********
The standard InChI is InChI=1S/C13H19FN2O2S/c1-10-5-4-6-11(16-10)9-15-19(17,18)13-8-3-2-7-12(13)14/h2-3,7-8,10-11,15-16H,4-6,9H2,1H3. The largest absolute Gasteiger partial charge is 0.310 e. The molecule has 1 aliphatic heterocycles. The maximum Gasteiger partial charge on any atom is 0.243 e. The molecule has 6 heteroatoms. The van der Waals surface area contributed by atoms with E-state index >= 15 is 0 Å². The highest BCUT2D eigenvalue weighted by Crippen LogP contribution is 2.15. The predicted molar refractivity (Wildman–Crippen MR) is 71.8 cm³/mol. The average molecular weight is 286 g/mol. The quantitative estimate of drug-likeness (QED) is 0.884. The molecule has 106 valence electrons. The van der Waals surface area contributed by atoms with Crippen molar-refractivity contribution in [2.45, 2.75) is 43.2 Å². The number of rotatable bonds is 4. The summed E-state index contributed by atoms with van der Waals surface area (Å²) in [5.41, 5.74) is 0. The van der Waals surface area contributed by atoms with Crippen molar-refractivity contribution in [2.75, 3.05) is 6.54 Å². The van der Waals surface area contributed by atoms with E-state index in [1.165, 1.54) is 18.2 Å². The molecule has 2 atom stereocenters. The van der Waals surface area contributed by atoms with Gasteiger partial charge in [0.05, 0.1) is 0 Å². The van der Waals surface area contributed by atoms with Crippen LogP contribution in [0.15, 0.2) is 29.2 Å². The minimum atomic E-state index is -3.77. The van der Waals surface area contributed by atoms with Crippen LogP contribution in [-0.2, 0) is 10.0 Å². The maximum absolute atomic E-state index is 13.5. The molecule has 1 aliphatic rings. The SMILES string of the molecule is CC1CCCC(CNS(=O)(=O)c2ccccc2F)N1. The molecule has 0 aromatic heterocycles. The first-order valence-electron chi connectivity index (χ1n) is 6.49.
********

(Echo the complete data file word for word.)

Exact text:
The standard InChI is InChI=1S/C13H19FN2O2S/c1-10-5-4-6-11(16-10)9-15-19(17,18)13-8-3-2-7-12(13)14/h2-3,7-8,10-11,15-16H,4-6,9H2,1H3. The largest absolute Gasteiger partial charge is 0.310 e. The molecule has 1 aliphatic heterocycles. The maximum Gasteiger partial charge on any atom is 0.243 e. The molecule has 6 heteroatoms. The van der Waals surface area contributed by atoms with E-state index >= 15 is 0 Å². The highest BCUT2D eigenvalue weighted by Crippen LogP contribution is 2.15. The predicted molar refractivity (Wildman–Crippen MR) is 71.8 cm³/mol. The average molecular weight is 286 g/mol. The quantitative estimate of drug-likeness (QED) is 0.884. The molecule has 106 valence electrons. The van der Waals surface area contributed by atoms with Crippen molar-refractivity contribution in [2.45, 2.75) is 43.2 Å². The number of rotatable bonds is 4. The summed E-state index contributed by atoms with van der Waals surface area (Å²) in [5.41, 5.74) is 0. The van der Waals surface area contributed by atoms with Crippen molar-refractivity contribution in [2.75, 3.05) is 6.54 Å². The van der Waals surface area contributed by atoms with E-state index in [1.165, 1.54) is 18.2 Å². The molecule has 2 atom stereocenters. The van der Waals surface area contributed by atoms with Gasteiger partial charge in [0.05, 0.1) is 0 Å². The van der Waals surface area contributed by atoms with Crippen LogP contribution in [0.15, 0.2) is 29.2 Å². The minimum atomic E-state index is -3.77. The van der Waals surface area contributed by atoms with Crippen LogP contribution in [-0.2, 0) is 10.0 Å². The maximum absolute atomic E-state index is 13.5. The molecule has 1 aliphatic rings. The SMILES string of the molecule is CC1CCCC(CNS(=O)(=O)c2ccccc2F)N1. The molecule has 0 aromatic heterocycles. The first-order valence-electron chi connectivity index (χ1n) is 6.49.